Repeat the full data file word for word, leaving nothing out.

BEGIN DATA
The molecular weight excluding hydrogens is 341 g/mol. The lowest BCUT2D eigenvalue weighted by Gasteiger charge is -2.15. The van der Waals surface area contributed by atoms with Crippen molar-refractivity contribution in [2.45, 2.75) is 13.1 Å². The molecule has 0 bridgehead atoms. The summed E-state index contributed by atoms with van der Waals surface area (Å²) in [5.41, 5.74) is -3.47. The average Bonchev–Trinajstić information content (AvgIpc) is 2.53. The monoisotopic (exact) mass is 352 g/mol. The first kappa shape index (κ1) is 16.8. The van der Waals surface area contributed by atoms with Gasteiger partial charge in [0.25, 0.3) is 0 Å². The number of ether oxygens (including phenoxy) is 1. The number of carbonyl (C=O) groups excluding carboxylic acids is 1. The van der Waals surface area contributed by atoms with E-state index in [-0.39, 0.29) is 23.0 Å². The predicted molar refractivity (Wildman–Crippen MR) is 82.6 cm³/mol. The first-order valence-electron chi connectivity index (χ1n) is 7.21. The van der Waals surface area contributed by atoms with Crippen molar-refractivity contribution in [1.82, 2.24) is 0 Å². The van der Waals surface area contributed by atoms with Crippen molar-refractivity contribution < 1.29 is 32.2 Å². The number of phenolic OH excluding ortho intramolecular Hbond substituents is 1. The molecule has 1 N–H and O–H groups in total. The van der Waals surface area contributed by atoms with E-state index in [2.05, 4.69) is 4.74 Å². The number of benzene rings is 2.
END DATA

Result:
The molecular weight excluding hydrogens is 341 g/mol. The lowest BCUT2D eigenvalue weighted by Gasteiger charge is -2.15. The van der Waals surface area contributed by atoms with Crippen molar-refractivity contribution in [2.45, 2.75) is 13.1 Å². The molecule has 0 bridgehead atoms. The summed E-state index contributed by atoms with van der Waals surface area (Å²) in [5.41, 5.74) is -3.47. The average Bonchev–Trinajstić information content (AvgIpc) is 2.53. The monoisotopic (exact) mass is 352 g/mol. The first kappa shape index (κ1) is 16.8. The van der Waals surface area contributed by atoms with Gasteiger partial charge in [0.25, 0.3) is 0 Å². The number of ether oxygens (including phenoxy) is 1. The number of carbonyl (C=O) groups excluding carboxylic acids is 1. The van der Waals surface area contributed by atoms with E-state index in [-0.39, 0.29) is 23.0 Å². The predicted molar refractivity (Wildman–Crippen MR) is 82.6 cm³/mol. The first-order valence-electron chi connectivity index (χ1n) is 7.21. The van der Waals surface area contributed by atoms with Crippen molar-refractivity contribution in [1.82, 2.24) is 0 Å². The van der Waals surface area contributed by atoms with Crippen molar-refractivity contribution < 1.29 is 32.2 Å². The number of phenolic OH excluding ortho intramolecular Hbond substituents is 1. The molecule has 1 N–H and O–H groups in total. The van der Waals surface area contributed by atoms with E-state index in [2.05, 4.69) is 4.74 Å². The number of benzene rings is 2.